What Are Food Cravings & How To Stop Them, According To ScienceMarch 14, 2013
Curious about what causes food cravings and how to stop them?
You came to the right spot!
In this article, we will be examining over 20 scientific studies done on food cravings to better understand them, and hopefully, control them better.
But first, let’s start with a scenario we can all relate to:
The thought of melted ice cream trickling down your spoon: the creamy, rich, mouth-watering flavor of every bite. Thinking about it makes you go crazy as you want nothing else.
You just need to have that ice cream.
You think you crave that ice cream, but is it the taste that you crave? Do you maybe crave it for its pleasant associations and memories?
Or maybe simply the thought of not being able to have it makes you want it more and more?
But it is all okay because you are really strong-minded and you can easily fight the urge…. Or can you?
Will fighting the urge make the craving go away or will it cause you to want that craved food more and more?
Keep reading and we will answer all these questions and more.
And I promise you, that if you read from start to finish, you will have a great understanding of food cravings, why they occur, and how to stop them, so you can reach your health and fitness goals.
Is there any physiological cause of food cravings?
So wait? There has to be some positive reason that we crave certain foods, right?
Maybe I crave that piece of candy or fruit because I have low blood sugar and it is my body’s way of raising my blood sugar to healthier levels.
Or maybe I just had a really good workout and my muscles are screaming for protein to rebuild and repair so I start to crave a nice succulent chicken.
But if our minds were so smart and we crave foods that we really needed, it makes no sense that we constantly crave foods that are unhealthy for us.
I do not hear many people craving some nice spinach leaves or a kale smoothie when they are lacking certain essential vitamins and minerals. So if we do not crave foods for physiological purposes, then what causes food cravings?
Research is showing more than ever that we crave foods because of social, cultural, and psychological factors.
In America, chocolate is a common craving among Americans.
However, other countries are shown to have different cravings.
In a recent study, Japanese women were shown to crave sushi while many other Asian countries craved rice suggesting that the craving for food is influenced by the specific foods we eat and the cultures in which we associate with.
In another survey, only 6% of Egyptian women reported any sort of craving for chocolate.
Actually, only 64% of languages even have a word for “craving.” So it is quite possible that cravings are more of a cultural thing than anything.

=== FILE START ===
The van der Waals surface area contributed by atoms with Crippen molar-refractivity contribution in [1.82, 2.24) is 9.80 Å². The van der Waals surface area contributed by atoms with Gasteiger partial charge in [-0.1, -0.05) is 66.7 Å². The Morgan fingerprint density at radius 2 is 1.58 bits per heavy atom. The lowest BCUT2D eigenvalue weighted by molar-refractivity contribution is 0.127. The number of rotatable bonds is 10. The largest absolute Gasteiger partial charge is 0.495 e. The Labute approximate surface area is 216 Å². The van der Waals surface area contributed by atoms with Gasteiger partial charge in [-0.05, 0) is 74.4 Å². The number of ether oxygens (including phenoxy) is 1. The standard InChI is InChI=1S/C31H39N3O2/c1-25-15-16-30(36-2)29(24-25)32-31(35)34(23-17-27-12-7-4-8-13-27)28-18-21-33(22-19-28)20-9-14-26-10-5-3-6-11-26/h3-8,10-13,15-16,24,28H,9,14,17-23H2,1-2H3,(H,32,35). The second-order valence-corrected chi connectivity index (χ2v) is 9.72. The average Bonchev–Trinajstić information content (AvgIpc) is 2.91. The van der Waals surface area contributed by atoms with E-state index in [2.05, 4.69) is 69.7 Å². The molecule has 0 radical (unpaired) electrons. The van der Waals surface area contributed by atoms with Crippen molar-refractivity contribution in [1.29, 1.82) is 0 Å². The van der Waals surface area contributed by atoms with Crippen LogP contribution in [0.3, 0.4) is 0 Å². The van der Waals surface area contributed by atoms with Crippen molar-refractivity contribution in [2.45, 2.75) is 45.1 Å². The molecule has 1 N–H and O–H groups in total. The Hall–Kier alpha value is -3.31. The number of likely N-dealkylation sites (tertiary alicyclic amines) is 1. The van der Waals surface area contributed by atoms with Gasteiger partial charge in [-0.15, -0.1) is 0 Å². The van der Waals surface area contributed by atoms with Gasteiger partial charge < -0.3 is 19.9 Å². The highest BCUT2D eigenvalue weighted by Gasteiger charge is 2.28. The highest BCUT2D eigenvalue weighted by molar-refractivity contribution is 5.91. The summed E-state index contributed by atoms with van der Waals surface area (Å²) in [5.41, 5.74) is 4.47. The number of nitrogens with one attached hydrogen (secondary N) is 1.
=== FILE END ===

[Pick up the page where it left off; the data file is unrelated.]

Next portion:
Are hormones to blame for food cravings?
Approximately half of women in America crave chocolate and about half of those cravers crave chocolate at about the onset of menstruation.
A study conducted by the University of Pennsylvania wanted to investigate the cause of perimenstrual craving and see if women crave chocolate in response to stress and other events or because of a direct hormonal effect.
To test this they examined the chocolate craving levels of women post-menopause.
If the cravings were truly a result of hormones then there should have been a 38% drop, but the results of the study only showed a 13% drop in cravings, suggesting that the reproductive hormones of females are not the main cause of perimenstrual chocolate craving.
Possibly a greater explanation for women craving chocolate is the release of chemicals that cause “good” feelings such as serotonin.
What causes food cravings during pregnancy?
While it is well known that during pregnancy many women report many specific and often weird cravings, studies continuously find little validation for physiological causes of these cravings.
It is suggested that the extreme changes in hormones during pregnancy has a huge impact on taste and smell, which is a possible cause of strong pregnancy food cravings.
Studies have shown that pregnant women who experience aversions are much more likely to experience food cravings in comparison to those who do not experience aversions.
Pregnant women have also been found to prefer sweet tastes over salty ones.
No studies, however, have been able to find a link between pregnancy food cravings and nutritional requirements.
It has been believed that pregnant women crave certain foods that their body and the baby need for optimal health, but unfortunately, new research is displaying different results.
Do men and women experience food cravings differently?
Multiple studies report that men have fewer food cravings than women do.
One study reported that men prefer meal-related foods such as steak while females enjoy comfort food such as chocolate and ice cream.
Women also have been shown to feel guilty after indulging in such cravings while men report feeling quite satisfied.
So what does this mean?
Is there some kind of science behind this?